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Athena Buckthought, Samuel Jessula, Janine D. Mendola; Bistable percepts in the brain: fMRI contrasts monocular pattern rivalry and binocular rivalry. Journal of Vision 2010;10(7):342. doi: https://doi.org/10.1167/10.7.342.
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© ARVO (1962-2015); The Authors (2016-present)
INTRODUCTION. In monocular rivalry, the observer experiences alternations between different perceptual representations of the same image, in which different components alternate in visibility, but without complete suppression as in binocular rivalry. Surprisingly, no previous fMRI studies have directly compared binocular and monocular rivalry.
METHODS. Here we used fMRI at 3T to image activity in visual cortex while subjects perceived either monocular or binocular rivalry. The stimulus patterns were colored gratings (left & right oblique orientations) or face/house composites. The stimulus components (red or green) were either presented dichoptically for binocular rivalry or as a (monoptic) composite image with both components shown to each eye. Linear polarizers were used for dichoptic presentation. Six subjects performed either a binocular or monocular rivalry report task with the face/house or grating stimuli by indicating alternating percepts with button presses to measure alternation rates. The luminance contrasts were 9%, 18% or 36%.
RESULTS. The cortical activation for monocular rivalry included occipital pole, ventral temporal, and superior parietal cortex, while the areas for binocular rivalry also prominently included lateral occipital regions including MT+ as well as inferior parietal cortex near the TPJ. Both binocular rivalry and monocular rivalry showed a U-shaped function of activation as a function of contrast, i.e. higher activity for most areas at 9% and 36%. The increase in activation at higher contrast can be explained by an increase in neuronal response gain reflected in faster alternation rates, while that at low contrast can be explained by disinhibition (Wilson, 2007).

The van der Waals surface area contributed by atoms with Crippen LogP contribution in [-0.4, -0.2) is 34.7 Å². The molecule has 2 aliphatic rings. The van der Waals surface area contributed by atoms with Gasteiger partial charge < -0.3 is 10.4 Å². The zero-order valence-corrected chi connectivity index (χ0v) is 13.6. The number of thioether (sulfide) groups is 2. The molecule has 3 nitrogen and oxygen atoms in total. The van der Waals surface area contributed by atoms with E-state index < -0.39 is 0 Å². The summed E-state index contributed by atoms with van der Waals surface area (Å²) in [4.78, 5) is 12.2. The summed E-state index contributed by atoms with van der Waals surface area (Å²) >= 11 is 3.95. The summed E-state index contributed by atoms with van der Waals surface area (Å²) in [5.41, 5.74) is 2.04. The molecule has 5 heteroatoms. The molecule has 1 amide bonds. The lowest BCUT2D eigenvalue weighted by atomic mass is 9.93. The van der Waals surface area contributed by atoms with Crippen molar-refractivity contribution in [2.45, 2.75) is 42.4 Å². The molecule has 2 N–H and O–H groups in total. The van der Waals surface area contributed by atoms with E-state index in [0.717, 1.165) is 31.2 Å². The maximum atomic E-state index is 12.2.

CONCLUSIONS. Overall, our results call into question models that distinguish binocular from monocular rivalry solely on the basis of V1 interocular competition. Rather our results indicate that binocular rivalry invokes binocular competition and suppression in higher-tier levels, whereas competition in monocular rivalry is relatively focused in early visual areas, with less inhibition.
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